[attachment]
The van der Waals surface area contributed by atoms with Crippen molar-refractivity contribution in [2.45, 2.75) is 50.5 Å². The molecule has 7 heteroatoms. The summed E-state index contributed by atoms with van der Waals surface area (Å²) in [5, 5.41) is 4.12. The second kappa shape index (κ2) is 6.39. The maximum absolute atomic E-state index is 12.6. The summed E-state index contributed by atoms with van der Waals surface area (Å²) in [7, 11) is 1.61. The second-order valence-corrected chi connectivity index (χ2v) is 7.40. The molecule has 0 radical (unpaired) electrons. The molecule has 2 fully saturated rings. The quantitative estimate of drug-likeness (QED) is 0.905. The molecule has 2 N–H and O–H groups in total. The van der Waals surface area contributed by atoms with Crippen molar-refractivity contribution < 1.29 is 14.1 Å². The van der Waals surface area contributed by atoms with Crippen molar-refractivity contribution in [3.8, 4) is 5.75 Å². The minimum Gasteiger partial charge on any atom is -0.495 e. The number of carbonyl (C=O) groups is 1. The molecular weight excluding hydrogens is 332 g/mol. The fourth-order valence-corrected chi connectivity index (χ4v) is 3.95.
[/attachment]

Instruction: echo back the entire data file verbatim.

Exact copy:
The van der Waals surface area contributed by atoms with Crippen molar-refractivity contribution in [2.45, 2.75) is 50.5 Å². The molecule has 7 heteroatoms. The summed E-state index contributed by atoms with van der Waals surface area (Å²) in [5, 5.41) is 4.12. The second kappa shape index (κ2) is 6.39. The maximum absolute atomic E-state index is 12.6. The summed E-state index contributed by atoms with van der Waals surface area (Å²) in [7, 11) is 1.61. The second-order valence-corrected chi connectivity index (χ2v) is 7.40. The molecule has 0 radical (unpaired) electrons. The molecule has 2 fully saturated rings. The quantitative estimate of drug-likeness (QED) is 0.905. The molecule has 2 N–H and O–H groups in total. The van der Waals surface area contributed by atoms with Crippen molar-refractivity contribution < 1.29 is 14.1 Å². The van der Waals surface area contributed by atoms with Crippen molar-refractivity contribution in [3.8, 4) is 5.75 Å². The minimum Gasteiger partial charge on any atom is -0.495 e. The number of carbonyl (C=O) groups is 1. The molecular weight excluding hydrogens is 332 g/mol. The fourth-order valence-corrected chi connectivity index (χ4v) is 3.95.